This will be a different kind of Simpson Success Story.
The normal approach is to shine a light on a graduate who has achieved great success – someone who has been named president of a company, or received a prestigious award, or contributed to society in an important way.
There are many of those in the Simpson community.
But what happens when life throws you a curve ball, as it so often will? How can you rely on your Simpson education then?
Meet Alejandro Caballero ’13.
Caballero only needed one job interview after college to land a job, with the Gannett Company’s design studio in Des Moines, where he helped design pages for Gannett-owned newspapers in the Midwest.
Although Caballero graduated with a degree in marketing and a minor in computer information systems, he so impressed the Gannett folks with his design and photography work for a Simpson magazine that he was hired despite his lack of experience.
“Alejandro shows how a student of great talent and drive can thrive in the environment we provide for them at Simpson,” says Brian Steffen, professor of Communication and Media Studies.
But there was a problem. Caballero grew up in Juarez, Mexico, and attended high school at the Lydia Patterson Institute in El Paso, Texas. Simpson awards a scholarship to one student from the school each year, and Caballero was the recipient.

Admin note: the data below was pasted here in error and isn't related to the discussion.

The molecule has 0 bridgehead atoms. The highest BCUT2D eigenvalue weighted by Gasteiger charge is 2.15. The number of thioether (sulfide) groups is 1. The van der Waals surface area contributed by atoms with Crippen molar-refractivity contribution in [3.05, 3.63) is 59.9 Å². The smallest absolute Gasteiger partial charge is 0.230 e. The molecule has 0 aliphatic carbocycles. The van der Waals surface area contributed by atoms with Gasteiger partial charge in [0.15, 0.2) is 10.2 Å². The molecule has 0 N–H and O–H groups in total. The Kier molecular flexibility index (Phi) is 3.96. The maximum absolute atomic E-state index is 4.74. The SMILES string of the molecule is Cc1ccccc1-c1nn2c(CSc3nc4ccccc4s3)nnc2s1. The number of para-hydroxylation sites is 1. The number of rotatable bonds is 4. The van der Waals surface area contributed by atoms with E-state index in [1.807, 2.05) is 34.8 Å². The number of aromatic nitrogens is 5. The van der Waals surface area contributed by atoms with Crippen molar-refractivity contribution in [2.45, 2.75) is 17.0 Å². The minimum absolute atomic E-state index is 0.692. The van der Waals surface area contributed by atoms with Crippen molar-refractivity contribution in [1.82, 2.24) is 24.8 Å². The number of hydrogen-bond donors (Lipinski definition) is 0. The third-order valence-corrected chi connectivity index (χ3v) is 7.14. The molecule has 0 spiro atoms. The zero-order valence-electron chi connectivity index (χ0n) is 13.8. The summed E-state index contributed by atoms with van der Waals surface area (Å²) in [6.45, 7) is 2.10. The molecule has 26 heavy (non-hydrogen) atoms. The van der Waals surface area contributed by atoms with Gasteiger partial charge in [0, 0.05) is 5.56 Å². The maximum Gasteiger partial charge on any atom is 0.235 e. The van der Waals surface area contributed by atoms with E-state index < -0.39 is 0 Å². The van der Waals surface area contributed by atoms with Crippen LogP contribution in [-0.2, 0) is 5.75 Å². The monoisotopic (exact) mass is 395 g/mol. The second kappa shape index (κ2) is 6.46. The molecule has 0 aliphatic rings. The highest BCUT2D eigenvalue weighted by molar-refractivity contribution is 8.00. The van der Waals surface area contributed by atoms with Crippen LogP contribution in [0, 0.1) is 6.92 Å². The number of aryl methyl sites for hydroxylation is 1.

“You have no idea how big of a help that scholarship was,” he says.
But Caballero’s Mexican citizenship required him to obtain a work permit, which expired in May. The Gannett Company was forced to lay him off, and he has until the end of July to return to Mexico.
“It’s awkward,” he says. “But it’s something, I guess, that has to happen.”
This is a success story?
That depends on your definition. Simpson College’s Engaged Citizenship Curriculum provides students with the skills necessary to thrive in today’s world, including the ability to think critically, to communicate effectively and to solve problems creatively.
The 23-year-old Caballero vows to overcome this hurdle in his life by relying on the skills he learned at Simpson.
“I am motivated,” he says. “This is the first time I feel sort of uncomfortable with something – the fact that I have to move back home, and the fact that I have to work on my own in order to come back to the United States to work here.
“It motivates me. Because whenever you feel too comfortable you stop pushing yourself. I think there’s a saying that goes, ‘Comfort kills the creative spirit.’ So definitely I’m going to use this to work even harder, to create an even stronger portfolio than what I have.”
This is the kind of determination and drive that the Simpson community witnessed from the moment Caballero began classes in the fall of 2009.
“In my time at Simpson, I used it very wisely,” he says. “Some weekends, I would have to sacrifice going with my friends so that I could be in the photography studio or in the computer labs, just practicing my craft, or learning something new about photography or playing around with InDesign. All of that came together with the magazine.”
Before Caballero’s senior year, Steffen approached him with the idea of creating a Simpson magazine. Called ID, the magazine’s inaugural issue received rave reviews. Caballero was the editor; he took all of the photographs and supervised the design.